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Your Opinion

November 7, 2013



Fifty-nine percent of adults are at risk for kidney disease. It develops silently for years and many don’t know they are afflicted. Please join with me in making a difference. Come out and walk – or run – for those right here in the community living with kidney disease. We would also welcome a small donation to the event – the proceeds of which will stay right here in our region.

Thanks so much for your consideration and support. I look forward to seeing you on Nov. 10.

Steve Bieritz


Libraries move premature

The direction taken by the boards of the Cooperstown and Hartwick libraries – to rely upon public funding through a tax scheme linked to the Cooperstown School District tax rolls – is premature.

From 1883 to 1929, over 1650 libraries were built in the U.S., including some belonging to public library systems. That prodigious undertaking was due to the generosity of a wealthy private citizen: Andrew Carnegie, who believed in the value of an accessible, free, public library to a democratic society.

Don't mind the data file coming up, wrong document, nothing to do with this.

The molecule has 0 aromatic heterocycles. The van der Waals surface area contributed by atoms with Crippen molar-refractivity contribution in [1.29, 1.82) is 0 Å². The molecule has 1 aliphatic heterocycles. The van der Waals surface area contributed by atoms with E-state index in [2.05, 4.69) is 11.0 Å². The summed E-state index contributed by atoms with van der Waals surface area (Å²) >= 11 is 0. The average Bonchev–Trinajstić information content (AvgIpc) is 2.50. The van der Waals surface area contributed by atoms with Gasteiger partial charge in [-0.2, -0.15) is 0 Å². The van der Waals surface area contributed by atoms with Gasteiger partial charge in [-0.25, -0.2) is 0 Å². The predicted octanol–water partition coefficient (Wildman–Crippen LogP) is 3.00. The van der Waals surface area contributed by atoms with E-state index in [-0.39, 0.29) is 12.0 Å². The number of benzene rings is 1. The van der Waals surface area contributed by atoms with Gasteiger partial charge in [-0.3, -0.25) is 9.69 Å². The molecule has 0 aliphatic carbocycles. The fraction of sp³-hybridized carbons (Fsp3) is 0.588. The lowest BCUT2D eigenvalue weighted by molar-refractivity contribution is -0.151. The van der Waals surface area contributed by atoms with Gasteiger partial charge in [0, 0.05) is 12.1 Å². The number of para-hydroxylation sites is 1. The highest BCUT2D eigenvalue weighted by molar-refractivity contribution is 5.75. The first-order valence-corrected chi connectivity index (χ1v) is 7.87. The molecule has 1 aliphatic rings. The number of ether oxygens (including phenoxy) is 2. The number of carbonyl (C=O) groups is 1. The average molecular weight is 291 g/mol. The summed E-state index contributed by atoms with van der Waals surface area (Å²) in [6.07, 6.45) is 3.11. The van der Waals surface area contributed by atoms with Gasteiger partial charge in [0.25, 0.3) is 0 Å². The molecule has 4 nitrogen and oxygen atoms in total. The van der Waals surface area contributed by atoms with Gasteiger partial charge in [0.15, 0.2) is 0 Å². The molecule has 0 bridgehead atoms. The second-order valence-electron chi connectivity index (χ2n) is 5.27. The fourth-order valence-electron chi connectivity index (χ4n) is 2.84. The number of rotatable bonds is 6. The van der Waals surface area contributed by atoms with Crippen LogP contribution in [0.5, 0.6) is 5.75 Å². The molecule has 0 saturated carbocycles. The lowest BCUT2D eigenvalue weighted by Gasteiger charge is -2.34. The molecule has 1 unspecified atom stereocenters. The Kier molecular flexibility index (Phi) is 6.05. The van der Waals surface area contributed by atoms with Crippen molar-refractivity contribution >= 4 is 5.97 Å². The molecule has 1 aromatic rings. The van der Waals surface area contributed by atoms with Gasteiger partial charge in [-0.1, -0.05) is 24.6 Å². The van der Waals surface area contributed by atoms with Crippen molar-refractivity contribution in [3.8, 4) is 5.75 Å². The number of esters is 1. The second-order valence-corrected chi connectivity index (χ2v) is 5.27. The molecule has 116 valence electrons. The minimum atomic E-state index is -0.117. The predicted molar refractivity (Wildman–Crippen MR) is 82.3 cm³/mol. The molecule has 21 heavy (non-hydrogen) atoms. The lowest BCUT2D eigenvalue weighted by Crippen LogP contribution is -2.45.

In the areas serviced by the Cooperstown and Hartwick libraries, I daresay there are at least a handful of wealthy private individuals who might be receptive to becoming modern-day Carnegies.

All that would be required is for this group to contribute to fund an endowment of $5 million to be used for the specific and exclusive purpose of providing for the two libraries’ annual operating budgets. As those budgets are reported to be in the neighborhood of $100,000 each, an endowment of that size would only have to generate annual investment income at the conservative rate of 4% to fund both budgets.

If implemented, such an approach would produce a win-win-win result: first, the donors would enjoy the satisfaction that accompanies charitable giving, as well as obtaining a tax deduction for their contribution; second, the libraries would have a secure source of continuing financial support, without having to depend upon the vagaries of public referenda seeking approval of funding annually from a tax-stretched electorate; and third, school district taxpayers would avoid an additional item of assessment on their already high school tax bills.

So, before any further action is taken on the libraries’ current approach, the boards might do well to seek-out those Andrew Carnegies in our midst and gauge their interest in participating in what has been suggested here.

John A. Rudy


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